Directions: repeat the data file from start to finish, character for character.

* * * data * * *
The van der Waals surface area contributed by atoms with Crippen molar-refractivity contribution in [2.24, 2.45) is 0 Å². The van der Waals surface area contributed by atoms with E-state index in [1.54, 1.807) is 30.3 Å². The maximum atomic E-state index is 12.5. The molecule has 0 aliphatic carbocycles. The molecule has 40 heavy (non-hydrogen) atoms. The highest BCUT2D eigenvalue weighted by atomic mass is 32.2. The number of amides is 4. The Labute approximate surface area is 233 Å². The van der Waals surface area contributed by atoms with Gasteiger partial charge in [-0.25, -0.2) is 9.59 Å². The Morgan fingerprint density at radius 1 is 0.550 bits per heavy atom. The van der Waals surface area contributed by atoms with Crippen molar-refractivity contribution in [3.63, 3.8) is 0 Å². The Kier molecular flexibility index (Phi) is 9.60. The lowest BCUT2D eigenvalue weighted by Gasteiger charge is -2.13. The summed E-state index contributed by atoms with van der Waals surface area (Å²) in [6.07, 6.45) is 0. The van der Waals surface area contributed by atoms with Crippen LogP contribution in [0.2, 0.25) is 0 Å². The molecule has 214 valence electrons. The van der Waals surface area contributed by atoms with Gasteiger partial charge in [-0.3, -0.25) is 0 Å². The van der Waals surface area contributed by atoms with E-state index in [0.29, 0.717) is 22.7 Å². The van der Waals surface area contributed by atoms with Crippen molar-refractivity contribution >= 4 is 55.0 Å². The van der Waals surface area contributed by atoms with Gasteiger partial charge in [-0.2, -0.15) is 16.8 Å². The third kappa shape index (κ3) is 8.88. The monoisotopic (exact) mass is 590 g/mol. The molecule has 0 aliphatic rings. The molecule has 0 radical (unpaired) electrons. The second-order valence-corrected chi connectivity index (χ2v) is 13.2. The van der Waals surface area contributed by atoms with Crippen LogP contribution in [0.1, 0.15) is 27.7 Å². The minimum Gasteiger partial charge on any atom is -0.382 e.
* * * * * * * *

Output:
The van der Waals surface area contributed by atoms with Crippen molar-refractivity contribution in [2.24, 2.45) is 0 Å². The van der Waals surface area contributed by atoms with E-state index in [1.54, 1.807) is 30.3 Å². The maximum atomic E-state index is 12.5. The molecule has 0 aliphatic carbocycles. The molecule has 40 heavy (non-hydrogen) atoms. The highest BCUT2D eigenvalue weighted by atomic mass is 32.2. The number of amides is 4. The Labute approximate surface area is 233 Å². The van der Waals surface area contributed by atoms with Gasteiger partial charge in [-0.25, -0.2) is 9.59 Å². The Morgan fingerprint density at radius 1 is 0.550 bits per heavy atom. The van der Waals surface area contributed by atoms with Crippen molar-refractivity contribution in [3.63, 3.8) is 0 Å². The Kier molecular flexibility index (Phi) is 9.60. The lowest BCUT2D eigenvalue weighted by Gasteiger charge is -2.13. The summed E-state index contributed by atoms with van der Waals surface area (Å²) in [6.07, 6.45) is 0. The van der Waals surface area contributed by atoms with Crippen LogP contribution in [0.2, 0.25) is 0 Å². The molecule has 214 valence electrons. The van der Waals surface area contributed by atoms with Gasteiger partial charge in [-0.3, -0.25) is 0 Å². The van der Waals surface area contributed by atoms with E-state index in [0.29, 0.717) is 22.7 Å². The van der Waals surface area contributed by atoms with Crippen molar-refractivity contribution >= 4 is 55.0 Å². The van der Waals surface area contributed by atoms with Gasteiger partial charge in [-0.2, -0.15) is 16.8 Å². The third kappa shape index (κ3) is 8.88. The monoisotopic (exact) mass is 590 g/mol. The molecule has 0 aliphatic rings. The molecule has 0 radical (unpaired) electrons. The second-order valence-corrected chi connectivity index (χ2v) is 13.2. The van der Waals surface area contributed by atoms with Crippen LogP contribution in [0.1, 0.15) is 27.7 Å². The minimum Gasteiger partial charge on any atom is -0.382 e.